Philip was, like Fairbank, his mentor—whose work he understood better than anyone—a demanding and supportive teacher of the next generations of China historians. Philip's students are defining the field anew in at least three continents. His original mind and his relentless intellectual curiosity live on through them.

Elizabeth Perry, former Director of the Fairbank Center (1999 - 2002)

Philip Kuhn was one of those rare scholars who wrote little and yet said a very great deal.  REBELLION AND ITS ENEMIES re-oriented the modern China field from a fixation on "China's response to the West" to a fascination with the internal dynamics that unraveled the imperial system. SOULSTEALERS, by contrast, showed how seemingly bizarre folk beliefs could work to sustain autocratic rule.  Philip was not only a brilliant and influential scholar; he was also a generous colleague.  His overly kind review of my own first book helped lend it credibility among historians; his invitation to teach at Harvard as a visiting professor in 1982-83 introduced me to the rich research resources of this university; his sage (and entertaining!) advice as a former director of the Fairbank Center spared me many a misstep.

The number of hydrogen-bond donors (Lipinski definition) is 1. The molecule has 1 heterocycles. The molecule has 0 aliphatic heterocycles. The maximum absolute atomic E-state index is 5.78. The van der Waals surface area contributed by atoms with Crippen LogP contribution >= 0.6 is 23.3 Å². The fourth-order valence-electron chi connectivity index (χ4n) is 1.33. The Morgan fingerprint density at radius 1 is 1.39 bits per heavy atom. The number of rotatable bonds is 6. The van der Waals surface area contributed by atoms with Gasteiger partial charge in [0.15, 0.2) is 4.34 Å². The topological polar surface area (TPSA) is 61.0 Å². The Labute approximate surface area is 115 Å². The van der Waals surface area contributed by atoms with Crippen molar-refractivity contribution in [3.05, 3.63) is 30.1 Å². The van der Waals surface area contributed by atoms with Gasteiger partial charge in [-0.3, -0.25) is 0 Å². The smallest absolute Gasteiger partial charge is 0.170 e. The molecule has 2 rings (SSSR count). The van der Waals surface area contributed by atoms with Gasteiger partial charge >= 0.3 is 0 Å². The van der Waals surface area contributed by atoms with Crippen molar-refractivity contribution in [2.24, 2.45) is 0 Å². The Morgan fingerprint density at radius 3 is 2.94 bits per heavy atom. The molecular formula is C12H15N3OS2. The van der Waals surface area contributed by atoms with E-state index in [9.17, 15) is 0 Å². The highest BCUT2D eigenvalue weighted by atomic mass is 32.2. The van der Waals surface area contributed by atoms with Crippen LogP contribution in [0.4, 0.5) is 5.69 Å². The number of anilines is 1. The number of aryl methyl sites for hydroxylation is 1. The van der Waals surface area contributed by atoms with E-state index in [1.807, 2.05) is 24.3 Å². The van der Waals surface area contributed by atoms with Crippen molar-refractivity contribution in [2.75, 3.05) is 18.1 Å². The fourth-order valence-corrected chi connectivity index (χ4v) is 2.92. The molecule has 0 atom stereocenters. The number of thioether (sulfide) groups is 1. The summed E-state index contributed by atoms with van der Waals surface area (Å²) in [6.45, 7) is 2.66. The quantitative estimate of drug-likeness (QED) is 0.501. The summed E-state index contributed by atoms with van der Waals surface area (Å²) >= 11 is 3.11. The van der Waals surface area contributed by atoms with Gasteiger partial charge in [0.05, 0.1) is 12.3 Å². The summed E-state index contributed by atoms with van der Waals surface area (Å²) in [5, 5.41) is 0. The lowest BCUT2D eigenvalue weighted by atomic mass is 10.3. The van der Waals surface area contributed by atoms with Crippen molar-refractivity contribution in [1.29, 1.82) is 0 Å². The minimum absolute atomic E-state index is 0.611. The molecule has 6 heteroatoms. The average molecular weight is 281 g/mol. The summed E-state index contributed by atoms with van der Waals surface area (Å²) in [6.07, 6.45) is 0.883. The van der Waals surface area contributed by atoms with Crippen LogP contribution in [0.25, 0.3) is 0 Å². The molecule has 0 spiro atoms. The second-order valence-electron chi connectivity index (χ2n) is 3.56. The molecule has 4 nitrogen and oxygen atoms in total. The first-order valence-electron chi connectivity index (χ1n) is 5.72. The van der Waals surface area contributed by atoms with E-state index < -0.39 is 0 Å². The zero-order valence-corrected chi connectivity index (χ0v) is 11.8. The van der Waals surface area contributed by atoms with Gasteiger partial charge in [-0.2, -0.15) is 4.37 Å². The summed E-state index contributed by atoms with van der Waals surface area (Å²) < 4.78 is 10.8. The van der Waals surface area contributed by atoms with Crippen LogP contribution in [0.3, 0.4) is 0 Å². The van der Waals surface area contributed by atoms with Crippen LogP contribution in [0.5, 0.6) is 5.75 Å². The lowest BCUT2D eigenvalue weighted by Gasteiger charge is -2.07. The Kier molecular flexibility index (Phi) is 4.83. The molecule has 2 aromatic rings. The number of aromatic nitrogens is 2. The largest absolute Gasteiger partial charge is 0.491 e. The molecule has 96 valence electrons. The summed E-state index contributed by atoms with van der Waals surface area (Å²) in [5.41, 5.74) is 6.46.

Mark C. Elliott, Vice-Provost for International Affairs, former Director of the Fairbank Center (2010-11, 2013-15)

To be in Philip's company was to be with someone who delighted in the keen observation of people and politics.  Behind the wry smile at some human foible—whether of a Chinese bureaucrat or of a Harvard colleague—lay the deep and sympathetic humanitarianism of a true junzi.  Great as his contributions to the study of Chinese history were, he wore that academic authority lightly, preferring either to roll up his sleeves in earnest alongside his many students, or to share a wicked pun with friends over a meal (always Chinese food).  Like his teacher, John Fairbank, he was utterly committed to the very highest standards of historical scholarship, to the broad integration of Chinese studies into the American academy, and to Harvard.

See also: 2016, February, 15